Samsa (serves 4 ppl)

1 whole wheat dough (bought frozen at Whole Foods)
1/2 lb of ground beef
2 medium red onions
10 chili peppers (okay, choose how spicey you want your dish)
1 stalk of rhubarb (adds freshness and tang)
2 pinches of cumin
2 pinches black pepper
2 pinches of coriander seeds
1 tsp yogurt

Defrost and roll out dough. Miss Talibonita just flattens them out with her hands on a nonstick table top. Just wet hands and work the dough out (don't use flour). Separate into four long rectangular pieces. Flatten out these individual pieces.

Throw onions, rhubarb and spices into foot processor (of course, the spices must be freshly ground). Salt to taste (most Central Asians are generous with salt so for this filling, let's say a 3/4 tbsp.)

Mix into the lean ground beef. The idea is to have more of the onion showing than the meat. So measure it on your own and make sure it is 2 parts onion/rhubarb mixture to meat. The less meat the better, the more onion the more flavorful the filling.

Set aside for at least 15 minutes. You can flatten out your dough while waiting for the filling to mingle with each other. Most likely you'll have a lot of filling left over, and this is great you can let it marinate in the fridge or freeze it and bring it out next time you feel like unrolling some dough.

Fill the rectangular dough pieces with the meat stuffing. Miss Talibonita recommends a filling that allows space on the sides so the dough may fold or be pinched together and a layer that is not too generous that it spills out. Think a monkish appetite rather than a Mcdonald's appetite when filling. Fold up the two sides like an envelope. Seal it and brush over the closed samsa with yogurt.

Heat oven to 400 degrees. Put it in the middle rack and bake for 45 minutes. Don't let it get too brown on top. If it is browning quickly then lower the heat to 375 and maybe you want to cook on that heat till its done.

The result is a samsa that is rectangular rather than square and something that can be foiled up and carried with you for a quick nourishing meal.

Miss Talibonita and family ate the samsa too fast for any photos. Email me if you have questions and maybe I can post up some photos from the next samsa.

The result of this samsa is low calories and a very flavorful, fresh tasting and zingy quick meal on the go. If you have time then make some black tea and add some sugar. Samsa goes best with sweet black tea.

Take that Lean Pockets!

Friday, August 21, 2009

Ramadan in Brooklyn: Night Before Ramadan

Night Before Ramadan:

When I was 5 years old, I would fast on weekends and only half a day to prepare for growing up when I would fast the entire month.

The first fast I broke accidentally, I drank a box of grape juice on a Sunday while I was babysitting my 4 year old brother. I was 8 years old. I remembered I was fasting after the last drop of grape juice was emptied from the little waxy box. I cleaned the entire house in pennance. I admitted it to my father, teary-eyed and sorry. He said, "It's okay God invited you to drink the juice. Tomorrow is another day to start over."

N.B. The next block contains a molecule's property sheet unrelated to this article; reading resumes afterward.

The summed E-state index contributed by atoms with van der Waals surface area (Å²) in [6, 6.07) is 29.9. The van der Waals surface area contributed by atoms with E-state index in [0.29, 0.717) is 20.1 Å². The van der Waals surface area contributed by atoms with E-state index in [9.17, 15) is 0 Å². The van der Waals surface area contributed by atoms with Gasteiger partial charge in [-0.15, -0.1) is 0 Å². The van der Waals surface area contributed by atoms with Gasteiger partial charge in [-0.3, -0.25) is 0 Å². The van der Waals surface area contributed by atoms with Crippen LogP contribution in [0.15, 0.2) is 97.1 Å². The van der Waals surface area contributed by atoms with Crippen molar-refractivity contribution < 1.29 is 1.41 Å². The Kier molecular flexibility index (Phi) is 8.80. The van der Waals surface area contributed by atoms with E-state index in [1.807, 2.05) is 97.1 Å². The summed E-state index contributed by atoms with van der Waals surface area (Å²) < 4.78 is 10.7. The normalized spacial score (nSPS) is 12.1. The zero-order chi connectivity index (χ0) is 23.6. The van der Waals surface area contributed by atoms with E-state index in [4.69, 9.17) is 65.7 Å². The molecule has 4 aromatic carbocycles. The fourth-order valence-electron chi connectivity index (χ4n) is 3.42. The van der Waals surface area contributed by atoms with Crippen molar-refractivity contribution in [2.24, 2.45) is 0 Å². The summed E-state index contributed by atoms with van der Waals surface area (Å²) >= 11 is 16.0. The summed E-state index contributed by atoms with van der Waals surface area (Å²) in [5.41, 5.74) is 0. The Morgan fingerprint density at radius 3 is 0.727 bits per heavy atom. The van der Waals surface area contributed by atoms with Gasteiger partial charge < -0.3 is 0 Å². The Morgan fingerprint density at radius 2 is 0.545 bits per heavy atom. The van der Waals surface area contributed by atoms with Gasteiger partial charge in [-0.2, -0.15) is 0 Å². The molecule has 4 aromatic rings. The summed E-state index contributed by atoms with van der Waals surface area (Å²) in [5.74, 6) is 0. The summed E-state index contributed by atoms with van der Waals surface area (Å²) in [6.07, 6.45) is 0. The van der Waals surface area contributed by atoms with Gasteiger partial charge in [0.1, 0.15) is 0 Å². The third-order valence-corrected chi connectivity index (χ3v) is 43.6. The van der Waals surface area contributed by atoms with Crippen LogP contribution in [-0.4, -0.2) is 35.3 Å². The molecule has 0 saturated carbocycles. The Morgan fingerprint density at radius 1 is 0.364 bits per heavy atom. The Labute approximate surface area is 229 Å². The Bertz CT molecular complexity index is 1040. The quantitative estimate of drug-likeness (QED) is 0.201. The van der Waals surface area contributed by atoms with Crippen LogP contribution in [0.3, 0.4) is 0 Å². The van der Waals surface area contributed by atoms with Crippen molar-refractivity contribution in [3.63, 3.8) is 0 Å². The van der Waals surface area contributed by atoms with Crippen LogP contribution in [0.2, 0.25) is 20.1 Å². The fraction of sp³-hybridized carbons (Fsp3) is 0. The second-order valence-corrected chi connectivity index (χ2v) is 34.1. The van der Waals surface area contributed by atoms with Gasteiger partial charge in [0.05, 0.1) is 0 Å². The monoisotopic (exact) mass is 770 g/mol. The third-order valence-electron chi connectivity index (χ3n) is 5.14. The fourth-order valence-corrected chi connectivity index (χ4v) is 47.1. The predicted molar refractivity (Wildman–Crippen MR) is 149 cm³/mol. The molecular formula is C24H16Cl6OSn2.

Perhaps this is where my optimism began.

Tonight, I made lamb qorma with asparagus. I've prepped onions, jalapeno peppers, garlic, and tart dried plums for the qufta (meatball) qorma (simmered down stew) that I am planning. The onions, garlic and jalapenos to season the minced meat. The dried plum is for the center of the qufta a surprise streak of tart in the center of a meaty meal.

In honor of Ramadan I will post up some recipes and keep a diary of food and prayers for this month of pause; a pause in which we look deep into ourselves and reorganize ourselves.

Ramadan Kareem!

(This Ramadan card is odd. It's an Urdu card but the dudes are white cartoon men. And... white cartoon men who look like they are ready to smooch! Oh those Urdu Ramadan cards!)

Tuesday, August 11, 2009

Farhad Ahad (1970-2003)

This is a tribute to my dear friend, Farhad Ahad. After successfully leading Afghan Solidarity, Farhad jan went to Afghanistan in 2002 to be part of the reconstruction. He was one of the first group of Afghan-American engineers who returned to Kabul to survey the region. He later joined the Afghan government and was part of the committee to build an oil pipeline from Turkmenistan through Afghanistan. I have included an interview on his work a few weeks before he was killed off the coast of Karachi. He will always be missed. Perhaps the most painful part of this is the mysterious circumstances of the crash that was never investigated properly by either the Afghan or American government (Farhad jan was an Afghan-American). Here is a blurb on the circumstances of the crash by another Afghan-American, Homaira Nassery.